In this white paper, Dr.-Ing. Adam Lackorzynski and Jan Klötzke from Kernkonzept GmbH are discussing use-cases for the L4Re Micro Hypervisor as a scalable solution that supports both AArch32 and AArch 64, as well as MPU-based systems.
The automotive industry is faced with the challenge that an ever-increasing share of the product value is defined by software. This has led to the growth of electronic control units (ECUs) that are deployed in a vehicle. It also implies that more and more software defined functions are safety critical and must be designed according to functional safety standards such as ISO26262.
Nowadays it is not uncommon that a car sports well over 100 individual ECUs. This number has been steadily increasing for many years. To counter the associated costs, weight, and physical space requirements, the industry is moving towards a more centralized compute approach: Several adjacent ECUs are consolidated into “zonal controllers”, which brings down the average cost per function.
As these previously physically separated applications now share the same computing resources, there is an increased need for virtualization solutions. This is partially driven by the desire to reuse existing ECU software stacks and deploy them almost unchanged in virtual machines on controllers along with other virtual ECUs. In the realm of automotive HPC systems, virtualization is considered best practice and is already used on a broad scale.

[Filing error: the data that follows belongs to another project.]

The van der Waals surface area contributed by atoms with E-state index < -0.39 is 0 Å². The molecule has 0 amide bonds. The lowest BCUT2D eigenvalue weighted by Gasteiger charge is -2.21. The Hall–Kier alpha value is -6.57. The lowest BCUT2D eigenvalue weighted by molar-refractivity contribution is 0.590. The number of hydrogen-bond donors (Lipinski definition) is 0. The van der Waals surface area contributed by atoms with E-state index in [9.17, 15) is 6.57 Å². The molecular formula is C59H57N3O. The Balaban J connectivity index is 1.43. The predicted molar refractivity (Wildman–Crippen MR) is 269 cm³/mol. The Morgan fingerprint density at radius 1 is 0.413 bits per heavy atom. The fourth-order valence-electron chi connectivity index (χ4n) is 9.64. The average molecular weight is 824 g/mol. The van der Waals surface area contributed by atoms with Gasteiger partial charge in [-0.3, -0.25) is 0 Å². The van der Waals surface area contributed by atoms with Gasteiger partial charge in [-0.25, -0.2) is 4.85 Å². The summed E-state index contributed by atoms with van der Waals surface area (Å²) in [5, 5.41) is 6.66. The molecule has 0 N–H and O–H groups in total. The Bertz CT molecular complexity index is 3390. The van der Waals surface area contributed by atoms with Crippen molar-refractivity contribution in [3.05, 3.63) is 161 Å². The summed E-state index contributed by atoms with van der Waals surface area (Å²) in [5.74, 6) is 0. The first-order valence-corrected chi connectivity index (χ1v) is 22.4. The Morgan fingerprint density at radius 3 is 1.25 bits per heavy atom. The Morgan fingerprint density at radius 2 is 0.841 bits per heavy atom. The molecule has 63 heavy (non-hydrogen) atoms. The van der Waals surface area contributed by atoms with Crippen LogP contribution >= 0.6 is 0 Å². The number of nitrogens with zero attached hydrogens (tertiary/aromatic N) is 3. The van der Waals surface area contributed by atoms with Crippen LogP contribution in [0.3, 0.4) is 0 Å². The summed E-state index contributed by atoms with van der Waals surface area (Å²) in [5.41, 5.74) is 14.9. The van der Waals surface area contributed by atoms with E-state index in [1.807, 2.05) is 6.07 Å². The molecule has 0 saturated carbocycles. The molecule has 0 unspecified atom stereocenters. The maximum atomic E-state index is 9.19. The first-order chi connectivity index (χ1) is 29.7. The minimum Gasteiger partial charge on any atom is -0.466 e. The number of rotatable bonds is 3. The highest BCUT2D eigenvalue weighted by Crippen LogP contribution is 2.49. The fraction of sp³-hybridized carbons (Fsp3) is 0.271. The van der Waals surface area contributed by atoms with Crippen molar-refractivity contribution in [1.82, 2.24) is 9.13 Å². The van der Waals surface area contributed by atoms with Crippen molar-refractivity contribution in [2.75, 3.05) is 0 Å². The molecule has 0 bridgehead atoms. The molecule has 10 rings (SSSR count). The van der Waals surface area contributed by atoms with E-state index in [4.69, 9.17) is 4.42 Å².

Another requirement is the freedom of interference between different safety related functions. Hypervisors are the state-of-the-art solution to partition a shared system through virtualization, so that designers can ensure individual functions are separated in time and space while still meeting real-time and safety requirements.
This also applies to other safety and real-time critical application fields like medical devices and avionics. By using a hypervisor, a system can be partitioned into isolated parts, ensuring safety and non-interference while also enabling convenience functions.
The L4Re Operating System and Hypervisor Framework provides the technology to cover the whole spectrum of ARMv8-R virtualization. By leveraging the same APIs on both ends of the resource spectrum, applications can be deployed with no or only minimal changes on the whole spectrum.
The L4Re architecture provides a safe upgrade path, economizing investments in the software stack. The L4Re Micro Hypervisor provides the foundation to build certifiable, virtualized safety systems on the ARMv8-R technology. The small code base minimizes effort and time for certification and enables using MPUs for safety and security purposes in the first place.
Together with the L4Re Hypervisor for MMU based systems, L4Re provides a consistent framework from small, safety-critical systems up to cloud server virtualization scenarios.